Black Friday & Cyber Monday 2014 set to beat records, but at what cost?

Black Friday and Cyber Monday are set to be the biggest UK shopping days ever, but are customers at risk?

shopping key

Black Friday and Cyber Monday have become increasingly important events in the calendars of UK Christmas shoppers season in recent years, and 2014 looks to be the year it really takes off.

The shopping day has traditionally been confined to US shores, with retailers launching special deals and offers for customers the day after Thanksgiving, with the event rapidly growing to include the rest of the weekend and what has become known as Cyber Monday.

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2013 was the first year it hit big in the UK, prompting retailers across the country to invest heavily in making sure they can withstand the inevitable influx of traffic this weekend will bring to their websites, as well as capitalise on the increased chance for sales with deals and offers.

Simply looking at the figures for this time last year gives a good indication as to why UK retailers are falling over themselves to latch onto Black Friday and make it an occasion to rival the size of the annual shopping event in the US.

According to stats released by Experian, UK consumers visited online retail sites 115 million times in a single day, and spent 15.3 million hours shopping online during last year's Cyber Monday.

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Now that UK customers are aware of the date and expecting it, we anticipate that this year's Black Friday will be bigger still.

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In fact, 2 December 2013 was the biggest online retail day ever in the UK, beating Boxing Day 2012 in traffic by 2.5 per cent. Compared to 2012's Cyber Monday, visits to online retail sites rose by 3.3 million.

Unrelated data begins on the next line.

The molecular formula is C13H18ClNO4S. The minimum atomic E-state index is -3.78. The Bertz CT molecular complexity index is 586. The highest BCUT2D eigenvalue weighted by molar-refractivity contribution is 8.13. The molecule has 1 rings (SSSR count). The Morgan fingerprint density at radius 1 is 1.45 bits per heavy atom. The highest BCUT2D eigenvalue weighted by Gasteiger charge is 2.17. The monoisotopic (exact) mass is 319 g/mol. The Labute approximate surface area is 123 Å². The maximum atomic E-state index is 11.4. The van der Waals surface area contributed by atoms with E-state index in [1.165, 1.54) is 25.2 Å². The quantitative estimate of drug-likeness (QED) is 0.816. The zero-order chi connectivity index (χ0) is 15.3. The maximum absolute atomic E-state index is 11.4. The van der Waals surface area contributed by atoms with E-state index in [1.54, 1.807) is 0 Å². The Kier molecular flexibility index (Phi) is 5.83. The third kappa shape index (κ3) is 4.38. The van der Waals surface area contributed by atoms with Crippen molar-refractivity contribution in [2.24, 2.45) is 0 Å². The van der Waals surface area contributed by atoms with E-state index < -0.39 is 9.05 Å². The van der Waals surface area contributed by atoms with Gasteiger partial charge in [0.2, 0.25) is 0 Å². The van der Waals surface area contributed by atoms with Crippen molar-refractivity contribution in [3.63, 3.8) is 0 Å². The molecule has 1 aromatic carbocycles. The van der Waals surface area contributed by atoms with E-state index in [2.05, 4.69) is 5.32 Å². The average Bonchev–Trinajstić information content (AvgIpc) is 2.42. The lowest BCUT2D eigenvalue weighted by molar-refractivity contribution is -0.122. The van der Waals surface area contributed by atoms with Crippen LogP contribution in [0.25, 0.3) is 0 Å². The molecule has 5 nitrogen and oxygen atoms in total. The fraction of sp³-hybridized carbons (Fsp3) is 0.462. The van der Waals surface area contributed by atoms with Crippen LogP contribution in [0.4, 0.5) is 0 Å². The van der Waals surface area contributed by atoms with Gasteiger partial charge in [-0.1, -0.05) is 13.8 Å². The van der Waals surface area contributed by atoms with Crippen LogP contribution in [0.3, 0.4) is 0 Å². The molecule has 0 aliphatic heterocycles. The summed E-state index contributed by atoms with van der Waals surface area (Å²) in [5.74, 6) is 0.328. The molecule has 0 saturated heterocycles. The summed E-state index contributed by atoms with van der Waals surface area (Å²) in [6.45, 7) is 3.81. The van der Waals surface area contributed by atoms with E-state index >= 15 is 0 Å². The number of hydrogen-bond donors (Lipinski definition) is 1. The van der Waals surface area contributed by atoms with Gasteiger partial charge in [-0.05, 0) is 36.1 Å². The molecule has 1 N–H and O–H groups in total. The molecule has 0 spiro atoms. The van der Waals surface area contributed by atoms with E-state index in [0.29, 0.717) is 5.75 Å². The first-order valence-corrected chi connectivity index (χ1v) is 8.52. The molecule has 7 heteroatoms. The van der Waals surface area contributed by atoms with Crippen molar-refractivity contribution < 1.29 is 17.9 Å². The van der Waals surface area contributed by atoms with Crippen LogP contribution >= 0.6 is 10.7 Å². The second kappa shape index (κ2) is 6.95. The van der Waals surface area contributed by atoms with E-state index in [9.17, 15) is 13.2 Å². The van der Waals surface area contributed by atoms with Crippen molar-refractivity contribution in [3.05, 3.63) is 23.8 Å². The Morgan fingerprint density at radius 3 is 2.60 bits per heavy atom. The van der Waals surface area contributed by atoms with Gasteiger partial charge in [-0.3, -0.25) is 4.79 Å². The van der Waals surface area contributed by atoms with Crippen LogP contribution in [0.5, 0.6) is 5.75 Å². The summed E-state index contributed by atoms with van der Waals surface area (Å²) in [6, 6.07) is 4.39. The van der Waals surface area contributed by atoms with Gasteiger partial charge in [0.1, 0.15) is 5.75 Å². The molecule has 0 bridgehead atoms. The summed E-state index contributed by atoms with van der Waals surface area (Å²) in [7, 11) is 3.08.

For 2014, this is set to rise even further. According to data from Pockit and the Centre for Retail Research (via E-consultancy), shoppers will spend around 1.32 billion - an increase of 9 per cent on 2013 figures - saving 233 million across the weekend.

James Murray, Digital Insight Manager for Experian Marketing Services commented at the time: "As expected Cyber Monday smashed previous online shopping records, making the 2 December 2013 the biggest single day of online shopping we've ever witnessed. Black Friday has also become an event in the UK calendar and this could have had a spill over effect on Cyber Monday shopping in the UK.

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"Customers have never been savvier and with more ways to shop than ever before, engaging with customers at the right time and across every channel is essential to maximise sales in what is shaping up to be another record breaking Christmas period for online retail."

John Lewis is one retailer wholeheartedly diving into the idea of Black Friday and Cyber Monday for 2014, telling IT Pro that their Never Knowingly Undersold' policy has prompted them to follow the lead of global brands like Apple with special offers launched in line with the retail event.